Multiple-input multiple-output (MIMO) antenna systems have recently attracted considerable attention as they offer substantial capacity and performance improvements over single antenna systems without requiring additional power or bandwidth. The initial MIMO research focused on idealized uncorrelated scattering environments, and spawned an explosion of interest in the area.
This tutorial will present an introduction to general MIMO systems, with a particular focus on practical correlated transmission environments. We will discuss a number of low complexity transmission architectures suitable for practical coded MIMO implementations, including the IEEE802.11n and IEEE802.16 standards. The focus of the tutorial will be on examining the potential advantages that can be gained by adapting and switching between different coded MIMO transmission schemes, depending on the quality and correlation in the MIMO channel. A summary of the main analysis techniques will be presented, as well as simulation studies which examine the various system design tradeoffs.
– General MIMO channel model
– Correlated MIMO channels and impact of array configuration
• Low Complexity Transmission Schemes
– Bit-Interleaved Coded Modulation for MIMO
– Spatial multiplexing (SM) schemes (ZF, MMSE, ML, VBLAST)
– Beamforming schemes (Instantaneous, Statistical (SB))
– Space-time block coding (STBC)
• Analysis Techniques
– BER expressions (with a case study)
– Multivariate statistics (Wishart matrices, Quadratic forms, ...)
– Moment generating functions (MGF)
• Practical Adaptive MIMO Schemes & Performance in Correlated Channels
– Uncoded (SM-STBC switching, multi-mode antenna selection, ...)
– Coded SM-SB switching
– Coded SM-STBC switching
Dr. Iain B. Collings
Iain B. Collings (BE Melb, PhD ANU) has held academic positions at the University of Melbourne and the University of Sydney, where he was an Associate Professor. Since August 2005 he has been the Science Leader in Communications and Signal Processing in the ICT Centre of the Commonwealth Scientific and Industrial Research Organization (CSIRO), Australia. He has published over 80 international journal and conference papers, and most recently has focused his research on the capacity and performance of MIMO systems in practical correlated environments. His other research interests include synchronization, channel estimation, equalization, and multi-carrier modulation, for time-varying and frequency-selective channels. Dr Collings currently serves as an Editor for the IEEE Transactions on Wireless Communications, and as a Guest Editor for the EURASIP Journal on Advanced Signal Processing. He is also the Vice Chair of the Technical Program Committee (TPC) for the IEEE Vehicular Technology Conf. (Spring) 2006, and has served on the TPCs of IEEE Int. Conf. on Communications 2005, IEEE Int. Symp. on Spread Spectrum Techniques and Applications 2004, IEEE Vehicular Technology Conf. (Fall) 2003, IEEE GLOBECOM Conf. 2002, and on the Organizing Committees of IEEE Information Theory Workshop 2001, IEEE Int. Symp. on Spread Spectrum Techniques and Applications 2004, and the Australian Communication Theory Workshops 2000-06. He is a Senior Member of the IEEE and a Member of Engineers Australia.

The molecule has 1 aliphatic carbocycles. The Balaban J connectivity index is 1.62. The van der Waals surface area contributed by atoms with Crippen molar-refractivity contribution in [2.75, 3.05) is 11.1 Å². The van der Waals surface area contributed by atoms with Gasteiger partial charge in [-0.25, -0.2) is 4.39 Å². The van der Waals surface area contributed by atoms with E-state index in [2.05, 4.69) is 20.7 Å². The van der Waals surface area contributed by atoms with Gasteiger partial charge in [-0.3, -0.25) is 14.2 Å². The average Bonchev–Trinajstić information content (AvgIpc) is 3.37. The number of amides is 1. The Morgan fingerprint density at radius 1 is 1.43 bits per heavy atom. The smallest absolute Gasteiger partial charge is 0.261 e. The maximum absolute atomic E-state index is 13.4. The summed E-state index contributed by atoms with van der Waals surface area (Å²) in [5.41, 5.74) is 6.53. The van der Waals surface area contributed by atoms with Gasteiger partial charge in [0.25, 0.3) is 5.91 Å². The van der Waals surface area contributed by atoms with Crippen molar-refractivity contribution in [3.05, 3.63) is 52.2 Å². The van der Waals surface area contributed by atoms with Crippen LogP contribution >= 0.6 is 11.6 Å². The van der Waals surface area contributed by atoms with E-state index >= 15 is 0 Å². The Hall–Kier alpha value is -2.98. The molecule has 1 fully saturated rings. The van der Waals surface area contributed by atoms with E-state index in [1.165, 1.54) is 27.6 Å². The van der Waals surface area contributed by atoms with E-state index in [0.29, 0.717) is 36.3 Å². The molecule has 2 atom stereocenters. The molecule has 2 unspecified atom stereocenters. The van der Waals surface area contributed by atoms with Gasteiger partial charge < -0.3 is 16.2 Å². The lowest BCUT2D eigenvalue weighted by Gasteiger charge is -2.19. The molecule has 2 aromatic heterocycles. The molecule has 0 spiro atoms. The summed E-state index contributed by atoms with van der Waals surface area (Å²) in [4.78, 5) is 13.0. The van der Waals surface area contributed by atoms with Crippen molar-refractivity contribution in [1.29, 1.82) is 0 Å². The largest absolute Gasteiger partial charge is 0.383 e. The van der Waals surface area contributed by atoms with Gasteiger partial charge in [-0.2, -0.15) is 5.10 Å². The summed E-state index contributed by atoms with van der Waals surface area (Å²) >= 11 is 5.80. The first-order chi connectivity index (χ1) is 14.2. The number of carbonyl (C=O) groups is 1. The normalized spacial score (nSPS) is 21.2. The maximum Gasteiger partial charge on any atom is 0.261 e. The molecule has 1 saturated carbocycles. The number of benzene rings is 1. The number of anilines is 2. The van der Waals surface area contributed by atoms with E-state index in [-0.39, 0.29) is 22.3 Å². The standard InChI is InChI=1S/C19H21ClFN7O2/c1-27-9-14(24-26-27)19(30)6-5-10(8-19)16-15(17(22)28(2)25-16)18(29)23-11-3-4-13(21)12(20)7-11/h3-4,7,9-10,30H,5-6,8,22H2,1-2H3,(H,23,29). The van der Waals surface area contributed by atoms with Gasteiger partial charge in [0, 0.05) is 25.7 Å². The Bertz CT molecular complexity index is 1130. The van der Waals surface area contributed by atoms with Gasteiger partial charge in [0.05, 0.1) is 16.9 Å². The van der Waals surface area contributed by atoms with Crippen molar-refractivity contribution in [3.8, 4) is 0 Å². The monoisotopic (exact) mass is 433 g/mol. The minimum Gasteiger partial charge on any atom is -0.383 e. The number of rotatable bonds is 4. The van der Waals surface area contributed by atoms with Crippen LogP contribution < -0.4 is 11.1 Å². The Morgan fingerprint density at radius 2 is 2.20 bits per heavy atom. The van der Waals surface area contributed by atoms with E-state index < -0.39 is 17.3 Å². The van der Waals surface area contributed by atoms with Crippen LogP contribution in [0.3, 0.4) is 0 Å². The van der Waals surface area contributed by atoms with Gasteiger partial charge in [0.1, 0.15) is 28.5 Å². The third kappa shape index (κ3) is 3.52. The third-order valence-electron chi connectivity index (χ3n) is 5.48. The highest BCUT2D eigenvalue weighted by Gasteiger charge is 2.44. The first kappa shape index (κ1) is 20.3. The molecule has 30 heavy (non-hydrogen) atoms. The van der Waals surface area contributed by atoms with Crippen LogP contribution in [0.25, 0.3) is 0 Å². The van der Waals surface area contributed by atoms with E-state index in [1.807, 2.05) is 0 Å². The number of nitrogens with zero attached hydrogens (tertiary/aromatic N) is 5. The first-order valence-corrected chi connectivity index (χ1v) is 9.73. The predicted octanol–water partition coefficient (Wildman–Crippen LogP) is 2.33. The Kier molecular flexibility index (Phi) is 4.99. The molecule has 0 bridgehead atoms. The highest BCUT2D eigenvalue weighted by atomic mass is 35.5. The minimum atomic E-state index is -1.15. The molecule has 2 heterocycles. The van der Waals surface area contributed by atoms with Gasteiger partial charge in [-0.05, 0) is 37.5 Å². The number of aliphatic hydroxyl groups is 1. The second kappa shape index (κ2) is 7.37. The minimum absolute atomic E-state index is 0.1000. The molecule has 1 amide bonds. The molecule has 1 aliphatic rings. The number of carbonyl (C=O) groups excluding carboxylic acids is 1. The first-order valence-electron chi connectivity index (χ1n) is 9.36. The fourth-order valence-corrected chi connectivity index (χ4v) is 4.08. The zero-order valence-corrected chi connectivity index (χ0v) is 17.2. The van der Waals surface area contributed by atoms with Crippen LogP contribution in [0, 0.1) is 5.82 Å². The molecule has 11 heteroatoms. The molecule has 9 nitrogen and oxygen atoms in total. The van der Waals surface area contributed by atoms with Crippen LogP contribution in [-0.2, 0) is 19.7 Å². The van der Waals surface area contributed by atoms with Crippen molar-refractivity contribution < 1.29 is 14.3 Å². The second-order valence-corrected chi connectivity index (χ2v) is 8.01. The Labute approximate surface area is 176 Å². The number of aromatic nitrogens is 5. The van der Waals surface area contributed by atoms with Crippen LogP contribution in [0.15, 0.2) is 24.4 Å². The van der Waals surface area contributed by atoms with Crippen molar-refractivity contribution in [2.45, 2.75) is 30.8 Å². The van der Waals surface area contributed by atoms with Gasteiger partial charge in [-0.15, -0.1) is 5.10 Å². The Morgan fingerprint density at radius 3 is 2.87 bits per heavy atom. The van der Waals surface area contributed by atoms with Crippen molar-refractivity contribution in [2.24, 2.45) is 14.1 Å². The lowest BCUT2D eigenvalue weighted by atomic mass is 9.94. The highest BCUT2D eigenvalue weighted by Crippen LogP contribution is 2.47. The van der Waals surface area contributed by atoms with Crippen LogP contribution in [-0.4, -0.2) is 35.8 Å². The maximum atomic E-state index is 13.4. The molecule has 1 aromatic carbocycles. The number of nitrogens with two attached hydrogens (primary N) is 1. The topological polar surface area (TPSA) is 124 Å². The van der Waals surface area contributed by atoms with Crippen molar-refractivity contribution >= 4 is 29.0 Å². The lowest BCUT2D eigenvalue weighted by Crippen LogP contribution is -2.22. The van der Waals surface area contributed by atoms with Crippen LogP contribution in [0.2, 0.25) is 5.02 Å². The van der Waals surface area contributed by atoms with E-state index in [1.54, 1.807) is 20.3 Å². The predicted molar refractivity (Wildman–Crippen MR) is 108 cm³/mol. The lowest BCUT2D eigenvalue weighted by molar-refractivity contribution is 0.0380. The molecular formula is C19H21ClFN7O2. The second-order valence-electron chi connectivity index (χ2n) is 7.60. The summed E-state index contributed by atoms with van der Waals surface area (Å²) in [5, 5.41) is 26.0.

Dr. Robert W. Heath Jr
Robert W. Heath Jr. (BS & MS Virginia, PhD Stanford) has held senior positions in both industry and universities. From 1998-99 he was a Senior Member of the Technical Staff at Iospan Wireless Inc, San Jose, CA where he played a key role in the design and implementation of the physical and link layers of the first commercial MIMO-OFDM communication system. From 1999 to 2001 he served as a Senior Consultant for Iospan Wireless Inc. In 2003 he founded MIMO Wireless Inc. Since January 2002, he has been with the Department of Electrical and Computer Engineering at The University of Texas at Austin where he serves as an Assistant Professor as part of the Wireless Networking and Communications Group. His research interests include interference management in wireless networks, sequence design, and all aspects of MIMO communication including antenna design, practical receiver architectures, limited feedback techniques, and scheduling algorithms. Dr. Heath serves as an Associate Editor for the IEEE Transactions on Communication and the IEEE Transactions on Vehicular Technology.
Mr. Matthew R. McKay
Matthew R. McKay (BE & BIT QUT) is currently working toward the Ph.D. degree in Electrical Engineering at The University of Sydney. To date, he has published 10 international journal and conference papers in MIMO communications. He received the University Medal for his undergraduate degrees.
Mr. Antonio Forenza
Antonio Forenza (BS & MS Politecnico di Torino, Dip Eur´ecom) is currently working toward the Ph.D. degree in Electrical Engineering at The University of Texas at Austin. To date, he has published 20 international journal and conference papers and standards contributions. In 2001 he interned as systems engineer at Iospan Wireless, Inc. (San Jose, CA), a startup company developing high-speed fixed wireless system, based on MIMO-OFDM technology. His main research focus was on link-adaptation and physical layer algorithms design. In the fall 2001 he joined ArrayComm, Inc. (San Jose, CA), where he was involved in the design of smart antenna WCDMA systems. Over the summer 2004 and 2005 he interned as systems research engineer at Samsung Advanced Institute of Technology (SAIT, Suwon, Korea) and Freescale Semiconductor, Inc. (Austin, TX), respectively, designing adaptive MIMO transmission techniques for 3GPP, IEEE 802.11n and IEEE 802.16e standards systems. His research interests include adaptive MIMO techniques, MIMO antenna array design, smart antenna signal processing, precoding techniques for MU-MIMO.